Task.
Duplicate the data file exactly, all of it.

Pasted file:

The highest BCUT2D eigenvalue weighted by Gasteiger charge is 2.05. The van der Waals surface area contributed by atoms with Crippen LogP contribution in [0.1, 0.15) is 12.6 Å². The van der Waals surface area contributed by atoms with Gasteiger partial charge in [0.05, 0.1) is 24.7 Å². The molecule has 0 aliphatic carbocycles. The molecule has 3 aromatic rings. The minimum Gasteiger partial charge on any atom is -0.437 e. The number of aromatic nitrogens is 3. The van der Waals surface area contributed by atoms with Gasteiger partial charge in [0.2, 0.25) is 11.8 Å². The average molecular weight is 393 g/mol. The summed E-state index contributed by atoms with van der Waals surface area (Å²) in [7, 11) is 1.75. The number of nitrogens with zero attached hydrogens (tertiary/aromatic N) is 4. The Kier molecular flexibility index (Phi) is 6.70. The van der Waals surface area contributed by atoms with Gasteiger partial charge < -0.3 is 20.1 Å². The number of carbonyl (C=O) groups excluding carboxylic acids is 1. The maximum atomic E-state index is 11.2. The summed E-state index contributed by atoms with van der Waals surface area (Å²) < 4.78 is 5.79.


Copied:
The highest BCUT2D eigenvalue weighted by Gasteiger charge is 2.05. The van der Waals surface area contributed by atoms with Crippen LogP contribution in [0.1, 0.15) is 12.6 Å². The van der Waals surface area contributed by atoms with Gasteiger partial charge in [0.05, 0.1) is 24.7 Å². The molecule has 0 aliphatic carbocycles. The molecule has 3 aromatic rings. The minimum Gasteiger partial charge on any atom is -0.437 e. The number of aromatic nitrogens is 3. The van der Waals surface area contributed by atoms with Gasteiger partial charge in [0.2, 0.25) is 11.8 Å². The average molecular weight is 393 g/mol. The summed E-state index contributed by atoms with van der Waals surface area (Å²) in [7, 11) is 1.75. The number of nitrogens with zero attached hydrogens (tertiary/aromatic N) is 4. The Kier molecular flexibility index (Phi) is 6.70. The van der Waals surface area contributed by atoms with Gasteiger partial charge < -0.3 is 20.1 Å². The number of carbonyl (C=O) groups excluding carboxylic acids is 1. The maximum atomic E-state index is 11.2. The summed E-state index contributed by atoms with van der Waals surface area (Å²) < 4.78 is 5.79.